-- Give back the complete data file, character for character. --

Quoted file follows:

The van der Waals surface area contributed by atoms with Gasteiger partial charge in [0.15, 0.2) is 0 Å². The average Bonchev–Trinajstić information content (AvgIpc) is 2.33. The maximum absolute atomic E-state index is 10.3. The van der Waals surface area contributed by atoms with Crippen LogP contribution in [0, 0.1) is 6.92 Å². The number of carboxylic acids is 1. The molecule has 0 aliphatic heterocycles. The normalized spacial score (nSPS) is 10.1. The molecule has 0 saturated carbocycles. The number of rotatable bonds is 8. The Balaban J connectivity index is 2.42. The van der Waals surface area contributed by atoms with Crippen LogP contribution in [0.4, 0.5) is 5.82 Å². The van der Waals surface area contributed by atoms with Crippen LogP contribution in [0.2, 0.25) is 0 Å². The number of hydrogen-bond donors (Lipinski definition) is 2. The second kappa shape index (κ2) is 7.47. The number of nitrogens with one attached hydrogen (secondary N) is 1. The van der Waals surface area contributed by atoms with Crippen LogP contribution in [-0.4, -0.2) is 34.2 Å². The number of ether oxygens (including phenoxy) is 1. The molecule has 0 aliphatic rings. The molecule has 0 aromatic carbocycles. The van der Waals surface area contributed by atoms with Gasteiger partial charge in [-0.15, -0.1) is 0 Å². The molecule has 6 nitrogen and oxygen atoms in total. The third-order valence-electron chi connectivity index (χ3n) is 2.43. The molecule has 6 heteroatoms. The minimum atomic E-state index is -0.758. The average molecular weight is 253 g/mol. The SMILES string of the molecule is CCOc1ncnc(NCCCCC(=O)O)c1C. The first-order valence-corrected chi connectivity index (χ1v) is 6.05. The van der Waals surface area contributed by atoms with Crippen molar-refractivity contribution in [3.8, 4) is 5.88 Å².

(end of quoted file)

The van der Waals surface area contributed by atoms with Gasteiger partial charge in [0.15, 0.2) is 0 Å². The average Bonchev–Trinajstić information content (AvgIpc) is 2.33. The maximum absolute atomic E-state index is 10.3. The van der Waals surface area contributed by atoms with Crippen LogP contribution in [0, 0.1) is 6.92 Å². The number of carboxylic acids is 1. The molecule has 0 aliphatic heterocycles. The normalized spacial score (nSPS) is 10.1. The molecule has 0 saturated carbocycles. The number of rotatable bonds is 8. The Balaban J connectivity index is 2.42. The van der Waals surface area contributed by atoms with Crippen LogP contribution in [0.4, 0.5) is 5.82 Å². The van der Waals surface area contributed by atoms with Crippen LogP contribution in [0.2, 0.25) is 0 Å². The number of hydrogen-bond donors (Lipinski definition) is 2. The second kappa shape index (κ2) is 7.47. The number of nitrogens with one attached hydrogen (secondary N) is 1. The van der Waals surface area contributed by atoms with Crippen LogP contribution in [-0.4, -0.2) is 34.2 Å². The number of ether oxygens (including phenoxy) is 1. The molecule has 0 aliphatic rings. The molecule has 0 aromatic carbocycles. The van der Waals surface area contributed by atoms with Gasteiger partial charge in [-0.15, -0.1) is 0 Å². The molecule has 6 nitrogen and oxygen atoms in total. The third-order valence-electron chi connectivity index (χ3n) is 2.43. The molecule has 6 heteroatoms. The minimum atomic E-state index is -0.758. The average molecular weight is 253 g/mol. The SMILES string of the molecule is CCOc1ncnc(NCCCCC(=O)O)c1C. The first-order valence-corrected chi connectivity index (χ1v) is 6.05. The van der Waals surface area contributed by atoms with Crippen molar-refractivity contribution in [3.8, 4) is 5.88 Å².